It’s really difficult to kiss while riding a camel.
That wasn’t just a random observation. It actually does relate (vaguely) to my subject today, and it’s a pretty darn good hook. Plus, it’s true (I made that discovery this weekend), which makes it infinitely more interesting.
I have blogged about exposition and backstory before. The more young adult literature I read, the more I realize the importance of pacing. In general, I think adults have more patience for stories that adopt a leisurely pace. Stories for younger audiences need to take off running. I have noticed that many books for young adults and middle readers begin in medias res (in the middle of the action). Most of the time, I approve of this technique.
So, how does all of this relate to kissing on a camel? I find that beginning a piece of writing in media res, without explanation or preamble, forces me to introduce the conflict immediately. It gets my fighters fighting, and it establishes the stakes. I think that readers, especially young readers, want something worth fighting over. Without an immediate and obvious problem, they don’t see a reason to stick with the characters and see how things turn out.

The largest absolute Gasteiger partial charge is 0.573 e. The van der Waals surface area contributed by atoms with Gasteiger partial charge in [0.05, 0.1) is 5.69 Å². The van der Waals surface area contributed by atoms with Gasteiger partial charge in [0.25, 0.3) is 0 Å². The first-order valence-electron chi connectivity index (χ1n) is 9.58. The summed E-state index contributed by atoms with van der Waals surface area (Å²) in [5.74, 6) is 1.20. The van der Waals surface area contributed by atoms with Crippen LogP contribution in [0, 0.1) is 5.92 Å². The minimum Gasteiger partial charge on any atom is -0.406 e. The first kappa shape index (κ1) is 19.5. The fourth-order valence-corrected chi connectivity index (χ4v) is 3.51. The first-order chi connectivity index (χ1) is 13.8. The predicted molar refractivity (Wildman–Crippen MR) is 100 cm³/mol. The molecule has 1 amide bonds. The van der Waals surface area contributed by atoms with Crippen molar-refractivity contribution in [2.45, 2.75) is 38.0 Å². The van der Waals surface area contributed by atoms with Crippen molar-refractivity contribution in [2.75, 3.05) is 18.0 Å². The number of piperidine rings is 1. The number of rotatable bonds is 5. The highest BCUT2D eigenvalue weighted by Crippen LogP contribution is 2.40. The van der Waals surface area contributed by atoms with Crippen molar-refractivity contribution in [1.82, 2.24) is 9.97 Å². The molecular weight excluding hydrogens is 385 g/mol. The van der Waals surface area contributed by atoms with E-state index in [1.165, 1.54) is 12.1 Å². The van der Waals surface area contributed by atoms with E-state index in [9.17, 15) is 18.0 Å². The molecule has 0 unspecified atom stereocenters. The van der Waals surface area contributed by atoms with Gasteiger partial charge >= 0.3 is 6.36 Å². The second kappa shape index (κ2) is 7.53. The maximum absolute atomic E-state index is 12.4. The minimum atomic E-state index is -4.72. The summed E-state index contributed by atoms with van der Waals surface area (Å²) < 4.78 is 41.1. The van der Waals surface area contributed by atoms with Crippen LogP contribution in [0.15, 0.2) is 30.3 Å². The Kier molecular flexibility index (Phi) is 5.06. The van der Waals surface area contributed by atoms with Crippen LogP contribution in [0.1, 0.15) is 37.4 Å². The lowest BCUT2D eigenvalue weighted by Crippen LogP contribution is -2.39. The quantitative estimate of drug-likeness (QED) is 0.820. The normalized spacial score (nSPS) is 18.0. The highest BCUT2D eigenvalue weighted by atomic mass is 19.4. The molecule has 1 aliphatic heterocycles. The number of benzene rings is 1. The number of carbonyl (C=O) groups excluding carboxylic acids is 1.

What is your rule of thumb for introducing the main conflict in your writing? Do you want it to be in black and white on page one, or within the first twenty pages? Do you like to hint at the conflict early, but reserve it until later? I would love to hear your thoughts.